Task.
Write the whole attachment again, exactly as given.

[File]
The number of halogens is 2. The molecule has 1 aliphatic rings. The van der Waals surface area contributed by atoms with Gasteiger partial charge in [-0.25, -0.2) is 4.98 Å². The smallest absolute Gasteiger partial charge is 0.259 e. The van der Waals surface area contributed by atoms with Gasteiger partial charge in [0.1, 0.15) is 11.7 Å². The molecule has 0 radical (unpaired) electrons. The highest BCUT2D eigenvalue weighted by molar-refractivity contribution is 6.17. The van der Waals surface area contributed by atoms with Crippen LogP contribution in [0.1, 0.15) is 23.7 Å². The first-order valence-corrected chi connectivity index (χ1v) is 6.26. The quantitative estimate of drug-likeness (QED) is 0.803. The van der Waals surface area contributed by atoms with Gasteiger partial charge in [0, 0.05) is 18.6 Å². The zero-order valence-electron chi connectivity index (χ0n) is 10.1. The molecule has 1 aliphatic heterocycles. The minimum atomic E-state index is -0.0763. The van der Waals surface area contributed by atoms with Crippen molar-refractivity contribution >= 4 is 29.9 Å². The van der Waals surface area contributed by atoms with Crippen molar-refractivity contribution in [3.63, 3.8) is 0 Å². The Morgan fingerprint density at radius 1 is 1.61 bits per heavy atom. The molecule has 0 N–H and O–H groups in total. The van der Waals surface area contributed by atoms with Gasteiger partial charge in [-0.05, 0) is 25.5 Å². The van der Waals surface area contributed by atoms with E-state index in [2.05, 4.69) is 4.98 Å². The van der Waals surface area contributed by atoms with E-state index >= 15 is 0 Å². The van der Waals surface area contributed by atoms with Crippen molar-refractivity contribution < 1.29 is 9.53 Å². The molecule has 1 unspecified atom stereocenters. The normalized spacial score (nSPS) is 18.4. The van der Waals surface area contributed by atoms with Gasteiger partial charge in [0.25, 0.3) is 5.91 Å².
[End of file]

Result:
The number of halogens is 2. The molecule has 1 aliphatic rings. The van der Waals surface area contributed by atoms with Gasteiger partial charge in [-0.25, -0.2) is 4.98 Å². The smallest absolute Gasteiger partial charge is 0.259 e. The van der Waals surface area contributed by atoms with Gasteiger partial charge in [0.1, 0.15) is 11.7 Å². The molecule has 0 radical (unpaired) electrons. The highest BCUT2D eigenvalue weighted by molar-refractivity contribution is 6.17. The van der Waals surface area contributed by atoms with Crippen LogP contribution in [0.1, 0.15) is 23.7 Å². The first-order valence-corrected chi connectivity index (χ1v) is 6.26. The quantitative estimate of drug-likeness (QED) is 0.803. The van der Waals surface area contributed by atoms with Gasteiger partial charge in [0, 0.05) is 18.6 Å². The zero-order valence-electron chi connectivity index (χ0n) is 10.1. The molecule has 1 aliphatic heterocycles. The minimum atomic E-state index is -0.0763. The van der Waals surface area contributed by atoms with Crippen molar-refractivity contribution >= 4 is 29.9 Å². The van der Waals surface area contributed by atoms with Crippen molar-refractivity contribution in [3.63, 3.8) is 0 Å². The Morgan fingerprint density at radius 1 is 1.61 bits per heavy atom. The molecule has 0 N–H and O–H groups in total. The van der Waals surface area contributed by atoms with Gasteiger partial charge in [-0.05, 0) is 25.5 Å². The van der Waals surface area contributed by atoms with E-state index in [2.05, 4.69) is 4.98 Å². The van der Waals surface area contributed by atoms with E-state index >= 15 is 0 Å². The van der Waals surface area contributed by atoms with Crippen molar-refractivity contribution < 1.29 is 9.53 Å². The molecule has 1 unspecified atom stereocenters. The normalized spacial score (nSPS) is 18.4. The van der Waals surface area contributed by atoms with Gasteiger partial charge in [0.25, 0.3) is 5.91 Å².